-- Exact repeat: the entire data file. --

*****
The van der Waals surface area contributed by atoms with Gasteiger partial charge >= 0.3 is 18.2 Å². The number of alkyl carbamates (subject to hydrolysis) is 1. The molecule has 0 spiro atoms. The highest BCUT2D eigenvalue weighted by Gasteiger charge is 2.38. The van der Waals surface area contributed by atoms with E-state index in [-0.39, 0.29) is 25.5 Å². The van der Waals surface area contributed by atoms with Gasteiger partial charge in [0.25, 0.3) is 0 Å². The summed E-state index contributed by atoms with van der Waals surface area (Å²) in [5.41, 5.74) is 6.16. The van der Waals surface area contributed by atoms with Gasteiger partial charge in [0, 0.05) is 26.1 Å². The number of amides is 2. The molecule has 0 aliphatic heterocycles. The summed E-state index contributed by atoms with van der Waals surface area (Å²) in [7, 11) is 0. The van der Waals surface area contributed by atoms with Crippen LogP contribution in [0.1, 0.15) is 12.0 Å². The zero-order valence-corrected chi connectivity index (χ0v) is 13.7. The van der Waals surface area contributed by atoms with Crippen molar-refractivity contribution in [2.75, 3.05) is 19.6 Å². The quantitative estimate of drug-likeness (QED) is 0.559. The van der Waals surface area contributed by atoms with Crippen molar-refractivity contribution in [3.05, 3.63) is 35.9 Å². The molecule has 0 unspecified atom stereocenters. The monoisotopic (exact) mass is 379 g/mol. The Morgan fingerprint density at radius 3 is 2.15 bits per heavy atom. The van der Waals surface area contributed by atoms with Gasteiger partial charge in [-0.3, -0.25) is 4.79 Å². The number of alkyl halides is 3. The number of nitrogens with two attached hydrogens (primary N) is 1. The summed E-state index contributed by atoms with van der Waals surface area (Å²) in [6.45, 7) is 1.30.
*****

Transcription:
The van der Waals surface area contributed by atoms with Gasteiger partial charge >= 0.3 is 18.2 Å². The number of alkyl carbamates (subject to hydrolysis) is 1. The molecule has 0 spiro atoms. The highest BCUT2D eigenvalue weighted by Gasteiger charge is 2.38. The van der Waals surface area contributed by atoms with E-state index in [-0.39, 0.29) is 25.5 Å². The van der Waals surface area contributed by atoms with Gasteiger partial charge in [0.25, 0.3) is 0 Å². The summed E-state index contributed by atoms with van der Waals surface area (Å²) in [5.41, 5.74) is 6.16. The van der Waals surface area contributed by atoms with Gasteiger partial charge in [0, 0.05) is 26.1 Å². The number of amides is 2. The molecule has 0 aliphatic heterocycles. The summed E-state index contributed by atoms with van der Waals surface area (Å²) in [7, 11) is 0. The van der Waals surface area contributed by atoms with Crippen LogP contribution in [0.1, 0.15) is 12.0 Å². The zero-order valence-corrected chi connectivity index (χ0v) is 13.7. The van der Waals surface area contributed by atoms with Crippen molar-refractivity contribution in [2.75, 3.05) is 19.6 Å². The quantitative estimate of drug-likeness (QED) is 0.559. The van der Waals surface area contributed by atoms with Crippen molar-refractivity contribution in [3.05, 3.63) is 35.9 Å². The molecule has 0 unspecified atom stereocenters. The monoisotopic (exact) mass is 379 g/mol. The Morgan fingerprint density at radius 3 is 2.15 bits per heavy atom. The van der Waals surface area contributed by atoms with Gasteiger partial charge in [-0.3, -0.25) is 4.79 Å². The number of alkyl halides is 3. The number of nitrogens with two attached hydrogens (primary N) is 1. The summed E-state index contributed by atoms with van der Waals surface area (Å²) in [6.45, 7) is 1.30.